"You can do it even easier than that," replied Pete. "With an exact known current in the base, you need only one meter in the collector, which you can calibrate to read directly in gain, if you wish. The ratio of the collector current to the base bias current gives you your gain figure. An open element, of course, gives you a zero - gain reading, as does a base-to-emitter short.
"If a transistor's beta reads low, don't throw it out. Remember, you're not working with vacuum tubes where low gain usually means that the tube is wearing out.
"Power transistors are checked in the same way - but you'll find much more leakage, sometimes as high as 10 ma. Because of this, it's easiest to check this type at much higher current levels.
"Transistor testers are quite inexpensive. Kit models are available, and it's a lot easier to build yourself a finished tester than it is to rig up a circuit every time you want to check a transistor.
"And another thing. You'd better learn how to use a little math! Those formulas are there to help you. Dust off an old textbook, and ... "
"Yes, sir! Just as you say, sir! I'm on my way right now!" Johnny seized the pile of circuit sketches and ran up the stairs. He waved back. "Thanks, Pete. See you later !"
8-Watt Audio Amplifier
Driver Stage of the above amplifier is mocked up on this months cover
This class B audio amplifier will deliver 8 watts output with less than .5 watt of audio drive. T1's impedance primary is chosen to load the previous stage properly. Collector current in the first stage is set at 70 ma. at a with R1. Pot R2 is adjusted for 100 ma. at b. Both output transistors require the use of large heat sinks for proper operation.
Code Practice Oscillator
A transistor version of the Colpitts oscillator is used here as a code practice oscillator. The 1- megohm tone control may be adjusted for the most pleasing tone. Ordinary magnetic headphones are used and serve as an inductance in the oscillator circuit.
Pocket Regen Receiver
Regenerative detectors are easily adapted to transistor radio use. In this circuit, coil L1 is a standard transistor antenna coil and the feedback winding (L2) consists of 10 - 15 turns of wire wound around the center of L1. The 1-megohm potentiometer is the regeneration control and should be set just below the point where whistles or "motorboating" are heard in the headphones. If no regeneration is heard, reverse the connections to tickler feedback coil L2.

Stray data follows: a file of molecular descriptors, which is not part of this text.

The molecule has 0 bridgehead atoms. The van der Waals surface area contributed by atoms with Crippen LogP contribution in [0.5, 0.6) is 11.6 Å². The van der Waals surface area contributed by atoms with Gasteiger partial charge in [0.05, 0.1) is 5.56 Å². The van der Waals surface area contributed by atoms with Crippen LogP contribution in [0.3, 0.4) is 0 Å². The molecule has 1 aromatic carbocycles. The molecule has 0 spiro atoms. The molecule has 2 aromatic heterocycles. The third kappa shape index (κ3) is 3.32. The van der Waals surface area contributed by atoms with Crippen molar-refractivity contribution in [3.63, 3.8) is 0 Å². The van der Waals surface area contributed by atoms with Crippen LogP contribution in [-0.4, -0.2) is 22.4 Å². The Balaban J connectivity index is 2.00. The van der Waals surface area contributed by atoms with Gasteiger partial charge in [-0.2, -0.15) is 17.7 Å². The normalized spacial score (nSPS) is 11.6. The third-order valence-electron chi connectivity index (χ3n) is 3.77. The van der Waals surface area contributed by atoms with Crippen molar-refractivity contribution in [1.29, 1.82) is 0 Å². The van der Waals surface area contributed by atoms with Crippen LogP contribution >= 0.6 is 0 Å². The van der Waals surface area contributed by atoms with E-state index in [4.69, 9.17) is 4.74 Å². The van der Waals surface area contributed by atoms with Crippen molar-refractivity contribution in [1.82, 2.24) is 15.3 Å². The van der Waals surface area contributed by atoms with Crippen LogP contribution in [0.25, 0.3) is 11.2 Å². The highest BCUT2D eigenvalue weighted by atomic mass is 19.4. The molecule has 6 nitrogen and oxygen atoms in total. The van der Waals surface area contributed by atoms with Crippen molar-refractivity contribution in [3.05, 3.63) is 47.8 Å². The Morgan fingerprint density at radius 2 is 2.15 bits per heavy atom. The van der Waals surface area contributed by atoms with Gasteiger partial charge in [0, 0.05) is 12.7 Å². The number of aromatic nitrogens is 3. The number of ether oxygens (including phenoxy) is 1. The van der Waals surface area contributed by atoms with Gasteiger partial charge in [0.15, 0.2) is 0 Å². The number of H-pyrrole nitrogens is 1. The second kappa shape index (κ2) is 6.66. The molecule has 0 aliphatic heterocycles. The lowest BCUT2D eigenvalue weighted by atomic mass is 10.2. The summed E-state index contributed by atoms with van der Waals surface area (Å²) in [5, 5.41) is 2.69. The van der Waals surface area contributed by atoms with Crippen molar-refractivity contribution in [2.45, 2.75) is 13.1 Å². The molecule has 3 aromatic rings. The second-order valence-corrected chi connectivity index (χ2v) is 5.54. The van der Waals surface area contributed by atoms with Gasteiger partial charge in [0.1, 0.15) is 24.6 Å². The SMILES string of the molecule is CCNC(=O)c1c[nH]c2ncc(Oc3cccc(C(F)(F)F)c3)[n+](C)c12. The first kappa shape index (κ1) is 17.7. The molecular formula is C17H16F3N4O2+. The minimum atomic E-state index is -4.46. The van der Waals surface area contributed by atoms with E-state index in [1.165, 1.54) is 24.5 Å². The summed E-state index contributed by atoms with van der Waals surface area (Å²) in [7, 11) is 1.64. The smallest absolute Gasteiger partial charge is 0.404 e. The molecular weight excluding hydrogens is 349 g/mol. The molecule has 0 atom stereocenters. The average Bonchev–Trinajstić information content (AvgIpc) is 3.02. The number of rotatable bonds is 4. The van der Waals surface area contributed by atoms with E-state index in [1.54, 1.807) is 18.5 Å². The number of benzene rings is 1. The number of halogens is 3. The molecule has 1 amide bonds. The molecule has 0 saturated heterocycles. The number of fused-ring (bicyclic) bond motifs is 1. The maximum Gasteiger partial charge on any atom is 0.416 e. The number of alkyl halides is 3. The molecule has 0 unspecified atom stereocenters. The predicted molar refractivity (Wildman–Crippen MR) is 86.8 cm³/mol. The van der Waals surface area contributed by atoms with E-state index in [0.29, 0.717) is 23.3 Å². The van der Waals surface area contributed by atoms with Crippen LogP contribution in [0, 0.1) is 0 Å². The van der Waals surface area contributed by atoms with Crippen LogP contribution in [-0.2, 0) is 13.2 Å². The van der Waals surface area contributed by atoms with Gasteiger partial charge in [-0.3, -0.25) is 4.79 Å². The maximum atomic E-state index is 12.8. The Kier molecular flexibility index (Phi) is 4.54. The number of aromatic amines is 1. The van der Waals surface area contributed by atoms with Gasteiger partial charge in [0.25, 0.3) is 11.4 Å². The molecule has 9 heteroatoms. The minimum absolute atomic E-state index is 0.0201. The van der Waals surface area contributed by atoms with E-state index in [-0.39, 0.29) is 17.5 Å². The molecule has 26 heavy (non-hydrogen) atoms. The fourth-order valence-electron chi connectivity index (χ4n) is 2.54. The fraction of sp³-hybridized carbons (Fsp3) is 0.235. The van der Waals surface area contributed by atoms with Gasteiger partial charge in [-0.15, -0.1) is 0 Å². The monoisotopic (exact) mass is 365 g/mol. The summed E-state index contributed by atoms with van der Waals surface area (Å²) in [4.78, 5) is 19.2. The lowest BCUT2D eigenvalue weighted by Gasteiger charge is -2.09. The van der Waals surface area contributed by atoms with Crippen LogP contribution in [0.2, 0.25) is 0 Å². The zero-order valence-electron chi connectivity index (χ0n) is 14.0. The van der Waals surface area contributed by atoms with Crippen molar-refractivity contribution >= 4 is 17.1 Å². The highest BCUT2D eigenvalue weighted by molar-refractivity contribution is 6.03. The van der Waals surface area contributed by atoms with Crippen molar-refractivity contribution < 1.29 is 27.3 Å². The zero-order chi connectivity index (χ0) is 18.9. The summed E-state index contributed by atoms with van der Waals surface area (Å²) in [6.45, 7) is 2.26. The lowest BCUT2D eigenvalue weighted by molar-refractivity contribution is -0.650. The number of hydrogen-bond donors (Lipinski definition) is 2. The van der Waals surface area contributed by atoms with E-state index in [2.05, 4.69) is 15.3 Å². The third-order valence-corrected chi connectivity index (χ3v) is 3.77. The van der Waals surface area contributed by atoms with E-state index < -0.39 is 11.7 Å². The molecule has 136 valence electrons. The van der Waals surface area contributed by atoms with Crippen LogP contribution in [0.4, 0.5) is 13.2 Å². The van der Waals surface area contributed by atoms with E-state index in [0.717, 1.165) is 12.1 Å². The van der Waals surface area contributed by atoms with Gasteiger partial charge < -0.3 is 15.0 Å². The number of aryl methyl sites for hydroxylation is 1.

Some of the better broadcast-band receivers include an r.f. stage for increased sensitivity. Extra r.f. amplification can be added to almost any receiver without any complicated rewiring by means of a simple r.f. preamp such as the one shown here.
High-Frequency Xtal Oscillator
Shown above is a general-purpose crystal oscillator for use at frequencies up to 20 mc. designed around a 2N94A transistor. Approximately 10 milliwatts of r.f. output are developed at the crystal frequency. The low-impedance pickup coil (L2) consists of two or three turns wound close to the lower end of L1. Coil L1 and C1 are chosen to resonate at the crystal frequency.
Here is a code keyer unit designed to eliminate the key clicks and thumps that may be cluttering up your transmissions. With the key up, the transistor is cut off, as is the tube being keyed. With the key down, current drop across the collector-emitter circuit is about 0.1 volt, and you're on the air. Before adding the keyer unit to your transmitter, make these checks. 1. Connect a 20,000-ohm voltmeter across your transmitter key jack. If the voltage is greater than 25 volts, it may be necessary to reduce the screen voltage on the keyed tube to 150 volts or less. Use a voltage-regulated supply or voltage-divider network rather than a simple series resistor. 2. Measure the current to be keyed by placing a milliammeter across the key. This current should not be much greater than 50 ma. 3. If it was necessary to lower the screen voltage, check the r.f. output. If the output is too low, return the screen voltage to normal and use two complementary transistors in series back-to-back, as shown in the alternate circuit diagram. Note that the keyer should never be left in the key-down condition.
Dynamic Microphone Preamp
Some high-grade dynamic microphones have too low an output to be used with tape recorders or p.a. systems. A simple self-contained preamp can be designed using one transistor which will boost the output of these low-level microphones sufficiently for almost any type of application.
A miniature hand-held wireless microphone can be constructed using an r.f. transistor in a Hartley-type oscillator. Good short-range results can be obtained on the broadcast band with a 2' whip antenna. Follow the manufacturer's coil terminal numbering shown or oscillation will not occur. Adjust the coil and trimmer for best reception on a clear spot in the broadcast band.
Sensitive Photo Relay
This two-stage direct-coupled circuit offers high sensitivity in photocell applications. A 1-megohm pot is included for sensitivity adjustment over a wide range. The relay is a sensitive Advance Type SO/1C/4000D or equivalent.